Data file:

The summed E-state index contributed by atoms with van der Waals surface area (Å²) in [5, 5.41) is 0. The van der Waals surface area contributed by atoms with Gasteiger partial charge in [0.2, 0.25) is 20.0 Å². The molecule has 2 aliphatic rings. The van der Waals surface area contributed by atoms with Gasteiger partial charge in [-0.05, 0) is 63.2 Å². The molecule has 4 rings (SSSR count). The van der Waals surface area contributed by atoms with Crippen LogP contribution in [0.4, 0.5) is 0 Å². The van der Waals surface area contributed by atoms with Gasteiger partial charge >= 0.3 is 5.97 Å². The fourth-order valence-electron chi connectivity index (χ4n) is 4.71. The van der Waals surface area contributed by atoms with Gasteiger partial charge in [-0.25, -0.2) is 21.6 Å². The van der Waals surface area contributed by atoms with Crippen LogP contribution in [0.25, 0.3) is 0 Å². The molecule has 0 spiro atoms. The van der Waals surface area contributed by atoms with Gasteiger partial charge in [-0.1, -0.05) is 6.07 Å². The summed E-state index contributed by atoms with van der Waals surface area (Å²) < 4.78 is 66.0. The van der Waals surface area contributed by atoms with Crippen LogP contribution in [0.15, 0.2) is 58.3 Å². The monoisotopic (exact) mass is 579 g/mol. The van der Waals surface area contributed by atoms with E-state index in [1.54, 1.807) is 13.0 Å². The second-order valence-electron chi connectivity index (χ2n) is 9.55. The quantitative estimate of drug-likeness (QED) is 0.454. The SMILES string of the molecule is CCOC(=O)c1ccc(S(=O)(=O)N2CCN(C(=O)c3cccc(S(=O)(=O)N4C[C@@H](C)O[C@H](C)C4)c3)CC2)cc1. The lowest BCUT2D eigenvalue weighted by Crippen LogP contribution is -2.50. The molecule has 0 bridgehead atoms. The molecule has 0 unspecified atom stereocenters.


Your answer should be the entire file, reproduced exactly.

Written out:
The summed E-state index contributed by atoms with van der Waals surface area (Å²) in [5, 5.41) is 0. The van der Waals surface area contributed by atoms with Gasteiger partial charge in [0.2, 0.25) is 20.0 Å². The molecule has 2 aliphatic rings. The van der Waals surface area contributed by atoms with Gasteiger partial charge in [-0.05, 0) is 63.2 Å². The molecule has 4 rings (SSSR count). The van der Waals surface area contributed by atoms with Crippen LogP contribution in [0.4, 0.5) is 0 Å². The van der Waals surface area contributed by atoms with Gasteiger partial charge >= 0.3 is 5.97 Å². The fourth-order valence-electron chi connectivity index (χ4n) is 4.71. The van der Waals surface area contributed by atoms with Gasteiger partial charge in [-0.25, -0.2) is 21.6 Å². The van der Waals surface area contributed by atoms with Crippen LogP contribution in [0.25, 0.3) is 0 Å². The molecule has 0 spiro atoms. The van der Waals surface area contributed by atoms with Gasteiger partial charge in [-0.1, -0.05) is 6.07 Å². The summed E-state index contributed by atoms with van der Waals surface area (Å²) < 4.78 is 66.0. The van der Waals surface area contributed by atoms with Crippen LogP contribution in [0.15, 0.2) is 58.3 Å². The monoisotopic (exact) mass is 579 g/mol. The van der Waals surface area contributed by atoms with E-state index in [1.54, 1.807) is 13.0 Å². The second-order valence-electron chi connectivity index (χ2n) is 9.55. The quantitative estimate of drug-likeness (QED) is 0.454. The SMILES string of the molecule is CCOC(=O)c1ccc(S(=O)(=O)N2CCN(C(=O)c3cccc(S(=O)(=O)N4C[C@@H](C)O[C@H](C)C4)c3)CC2)cc1. The lowest BCUT2D eigenvalue weighted by Crippen LogP contribution is -2.50. The molecule has 0 bridgehead atoms. The molecule has 0 unspecified atom stereocenters.